Around this time of the semester, I start to morph into a different person in the classroom. I spend weeks at the beginning of the semester trying to lay the groundwork to help my students have a successful semester. We go over classroom strategies, fill out calendars, talk about study skills. I do all this because I hope they will build on these skills and that, come midterm, it will be all clear sailing for them--at least from an organizational and study-skills standpoint. But this semester I've been finding myself grouching at my students much more than I like to. Sometimes I feel like I sound like, well, a mom, and my voice takes on that tone I get in the morning when I'm trying to get L. out of bed.
Success at any level in school--elementary school and beyond--is part knowledge of the material and, in large part, good organizational and classroom skills. It seemed to me yesterday, as I was fussing at my students for their inability to problem-solve their way out of what is causing them to perform poorly in class, that we also help L. problem-solve his way out of his school challenges in similar ways (complete with nagging). Since he's only in third grade, we do most of the problem-solving for him, but one of the goals we're working towards is having him understand and fix what doesn't work for him. I want the same for my students, who, after years and years of passively sitting in the backs of classrooms, are coming to college poorly equipped to change what doesn't work for them. Again, I was struck by the intersection between my "parenting life" and my "teaching life" when I thought about these issues, since only last week we had an impromptu IEP meeting and talked about many of these same classroom strategies. So I thought I'd share with you, from a parent's perspective and a teacher's perspective, five strategies that have worked with L., and some of the ones I encourage my college students to work on, as well.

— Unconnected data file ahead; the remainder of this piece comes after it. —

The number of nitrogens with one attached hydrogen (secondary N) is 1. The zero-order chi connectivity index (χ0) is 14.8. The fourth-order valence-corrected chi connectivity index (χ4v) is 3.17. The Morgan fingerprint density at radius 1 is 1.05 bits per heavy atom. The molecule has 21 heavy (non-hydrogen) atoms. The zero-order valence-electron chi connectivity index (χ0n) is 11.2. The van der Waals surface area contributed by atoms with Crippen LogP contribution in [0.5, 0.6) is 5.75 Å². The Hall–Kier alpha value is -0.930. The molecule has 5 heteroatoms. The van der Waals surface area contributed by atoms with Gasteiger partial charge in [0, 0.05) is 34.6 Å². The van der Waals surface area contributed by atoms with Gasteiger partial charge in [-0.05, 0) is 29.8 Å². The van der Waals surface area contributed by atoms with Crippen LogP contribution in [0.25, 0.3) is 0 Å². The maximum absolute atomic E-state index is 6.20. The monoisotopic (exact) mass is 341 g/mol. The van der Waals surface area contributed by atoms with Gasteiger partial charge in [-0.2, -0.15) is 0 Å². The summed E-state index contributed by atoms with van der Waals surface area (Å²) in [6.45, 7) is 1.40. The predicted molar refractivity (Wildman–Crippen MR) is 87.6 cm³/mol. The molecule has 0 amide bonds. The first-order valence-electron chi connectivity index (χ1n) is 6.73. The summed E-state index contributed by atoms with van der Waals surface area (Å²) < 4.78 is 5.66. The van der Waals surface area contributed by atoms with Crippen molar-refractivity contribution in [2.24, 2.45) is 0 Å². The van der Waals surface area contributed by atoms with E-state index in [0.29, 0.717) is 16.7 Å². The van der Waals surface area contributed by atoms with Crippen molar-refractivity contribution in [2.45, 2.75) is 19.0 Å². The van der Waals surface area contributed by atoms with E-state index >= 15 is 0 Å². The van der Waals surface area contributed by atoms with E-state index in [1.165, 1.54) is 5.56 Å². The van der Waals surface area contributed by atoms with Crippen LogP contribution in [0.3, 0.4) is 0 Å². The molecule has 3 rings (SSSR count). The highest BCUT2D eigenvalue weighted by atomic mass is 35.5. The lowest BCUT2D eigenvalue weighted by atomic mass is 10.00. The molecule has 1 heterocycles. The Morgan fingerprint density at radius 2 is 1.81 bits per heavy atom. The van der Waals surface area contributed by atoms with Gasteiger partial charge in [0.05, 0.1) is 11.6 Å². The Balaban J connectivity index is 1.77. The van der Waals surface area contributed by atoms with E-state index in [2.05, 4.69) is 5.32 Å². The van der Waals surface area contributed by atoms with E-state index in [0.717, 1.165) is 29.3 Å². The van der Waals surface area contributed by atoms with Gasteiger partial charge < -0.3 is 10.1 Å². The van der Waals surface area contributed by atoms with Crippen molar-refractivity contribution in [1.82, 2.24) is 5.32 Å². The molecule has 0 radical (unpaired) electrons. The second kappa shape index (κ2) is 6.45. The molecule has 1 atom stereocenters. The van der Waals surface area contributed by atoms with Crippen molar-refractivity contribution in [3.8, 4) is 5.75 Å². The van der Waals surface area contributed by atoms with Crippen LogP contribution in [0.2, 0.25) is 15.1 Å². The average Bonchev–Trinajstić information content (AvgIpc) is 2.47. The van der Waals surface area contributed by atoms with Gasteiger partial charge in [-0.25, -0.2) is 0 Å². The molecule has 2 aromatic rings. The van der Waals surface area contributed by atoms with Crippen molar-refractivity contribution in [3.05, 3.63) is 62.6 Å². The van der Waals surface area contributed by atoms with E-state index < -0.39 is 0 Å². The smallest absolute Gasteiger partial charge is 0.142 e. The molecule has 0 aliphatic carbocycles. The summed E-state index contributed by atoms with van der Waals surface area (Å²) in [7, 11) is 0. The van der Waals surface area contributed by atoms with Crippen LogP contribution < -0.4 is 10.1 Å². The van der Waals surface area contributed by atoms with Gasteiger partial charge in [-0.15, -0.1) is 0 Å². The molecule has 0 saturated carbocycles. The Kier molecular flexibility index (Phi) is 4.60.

Teach your student early on the importance of sitting in the front of the classroom. I know this isn't always a choice when it comes to elementary school, but it IS a choice if your child has special needs. There is some statistic out there (and of course I couldn't find it for this column) that talks about how students who sit at the front of the classroom often perform a few percentage points higher than students who are seated towards the back. Encourage your college-age child to always sit at the front of the classroom. This is invaluable for any student, but especially for students with attention/focus issues. I once had a student get through the whole semester seated at the back of the classroom and then, the last two weeks of class, he finally told me he had focus problems and had been diagnosed with ADD in grade school. L. struggled in school until second grade, when he finally was given a single desk at the front of the class, where he could see the teacher and be less inclined to wander, physically or mentally, or both.